Show Review: Gluehead, Laurel Canyon, Superswell, Joudy at Arlene’s Grocery. March 23rd, 2024.


“There’s free Jäger shots at the bar”

By Curt Mast

March 24, 2024

Laurel Canyon

Back again so soon? Yes, another night at Arlene’s Grocery, what can we say. We’ve got some special coverage off the beaten path coming next weekend but last night we witnessed Gluehead, Laurel Canyon, Superswell, and Joudy lay down the rock gospel.

Gluehead took the tried and true quiet/loud/quiet dynamic for a joy ride, juicing it up to a loud/louder/loud dynamic. Some songs were part of a soundtrack to warp speed space travel with a thundering rhythm section barreling relentlessly into the future. Lead guitar was a piercing melody that surfed on these massive supersonic waves. We wrote all this down in real time and then they revealed a slow ballad, so they had a whole bag of tricks. But themes remained, at the ballad's climax Gluehead tried to throw the thickest sound they possibly could out of the speakers.


You’ve heard of the Blues Brothers, but have you heard of the Psych Rock Cousins? That was Laurel Canyon. Suits, ties, and a Rickenbacker bass and guitar coupling made this group feel right. They say never get high on your own supply, and for good reason. This was some great shit. Laurel Canyon had full faith in what they were selling, and we bought it. They delivered number after number of gritty and fun rock and roll. They were disciples of the riff, and so are we. We were fascinated by Nick Cave Jr. on vocals/second guitar. A big standout were the great lyrics full of attitude and with two lead singers the vocal narratives really drove these banging songs.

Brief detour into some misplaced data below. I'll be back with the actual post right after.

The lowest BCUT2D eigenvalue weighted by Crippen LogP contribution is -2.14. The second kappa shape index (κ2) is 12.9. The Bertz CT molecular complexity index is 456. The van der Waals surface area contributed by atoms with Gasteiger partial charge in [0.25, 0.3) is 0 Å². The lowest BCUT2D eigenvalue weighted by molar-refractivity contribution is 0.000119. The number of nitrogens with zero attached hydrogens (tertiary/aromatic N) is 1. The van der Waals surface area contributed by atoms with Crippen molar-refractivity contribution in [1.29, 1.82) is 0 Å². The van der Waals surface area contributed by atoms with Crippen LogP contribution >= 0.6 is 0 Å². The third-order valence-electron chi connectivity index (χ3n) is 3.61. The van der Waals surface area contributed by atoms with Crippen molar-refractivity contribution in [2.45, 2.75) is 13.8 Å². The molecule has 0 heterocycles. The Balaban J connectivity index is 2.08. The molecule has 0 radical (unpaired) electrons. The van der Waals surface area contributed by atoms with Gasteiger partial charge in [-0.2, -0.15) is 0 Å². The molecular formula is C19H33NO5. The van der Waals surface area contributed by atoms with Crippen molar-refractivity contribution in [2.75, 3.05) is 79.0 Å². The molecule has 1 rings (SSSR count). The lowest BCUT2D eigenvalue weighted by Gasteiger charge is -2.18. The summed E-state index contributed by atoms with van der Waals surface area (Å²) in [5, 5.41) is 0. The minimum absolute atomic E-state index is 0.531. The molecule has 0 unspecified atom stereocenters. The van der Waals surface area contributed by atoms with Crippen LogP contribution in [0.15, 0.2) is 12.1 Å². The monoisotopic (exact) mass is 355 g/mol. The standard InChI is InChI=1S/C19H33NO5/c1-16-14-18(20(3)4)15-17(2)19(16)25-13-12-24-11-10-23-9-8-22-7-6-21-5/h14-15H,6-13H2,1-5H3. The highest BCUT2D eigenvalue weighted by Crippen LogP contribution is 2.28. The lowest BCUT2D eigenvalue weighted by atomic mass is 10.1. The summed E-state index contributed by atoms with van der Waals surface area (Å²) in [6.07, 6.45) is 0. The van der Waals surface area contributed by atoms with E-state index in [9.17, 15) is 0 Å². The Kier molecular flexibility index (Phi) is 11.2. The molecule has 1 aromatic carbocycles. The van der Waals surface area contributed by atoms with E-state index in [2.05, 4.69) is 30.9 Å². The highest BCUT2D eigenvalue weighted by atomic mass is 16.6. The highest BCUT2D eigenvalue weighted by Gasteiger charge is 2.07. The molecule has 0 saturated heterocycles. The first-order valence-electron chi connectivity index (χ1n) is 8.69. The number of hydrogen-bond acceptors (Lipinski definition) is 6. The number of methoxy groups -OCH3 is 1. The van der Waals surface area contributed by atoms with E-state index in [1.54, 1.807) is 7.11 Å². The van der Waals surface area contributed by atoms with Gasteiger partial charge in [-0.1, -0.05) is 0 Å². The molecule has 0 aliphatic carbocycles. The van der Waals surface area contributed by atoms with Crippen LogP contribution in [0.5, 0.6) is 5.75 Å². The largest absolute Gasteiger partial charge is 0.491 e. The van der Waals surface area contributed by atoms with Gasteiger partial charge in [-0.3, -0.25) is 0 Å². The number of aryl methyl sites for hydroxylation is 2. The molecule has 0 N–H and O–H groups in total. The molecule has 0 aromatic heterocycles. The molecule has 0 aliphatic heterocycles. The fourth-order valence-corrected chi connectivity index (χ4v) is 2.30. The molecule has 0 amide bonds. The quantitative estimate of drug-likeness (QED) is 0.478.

Laurel Canyon

Superswell was vigorous, with the articulate energy of prog rock. Second guitar wielded a sweet Paul Reed Smith, we love those bird inlays. Vocals were belting, so much so the lead vocalist prepped two cups of water on stage before starting. They took another spin on the quiet/loud/quiet dynamic, turning it into a simple on/off switch. When it was on though, things were really ON. There was a transcendent moment when all the lights turned red and the lead singer jumped into the center of the audience.


Joudy opened with a noise intro that was akin to watching a standing rocket launch off the ground. They stood colorless, dressed all in black, which curiously gave their sound more color. Does that make sense? Bass was deep and melodic, like a low frequency snake crawling a slow S shape through the noise. They used noise as an effective tool to build suspense. Sometimes acts encourage the audience to come closer to the stage. Joudy brought the stage to the audience, leaping off of it to rip guitar solos in the crowd.


Another great night at Arlene’s Grocery. We’re excited to see these bands in bloom in spring. Connect with them on social media below to catch their next show!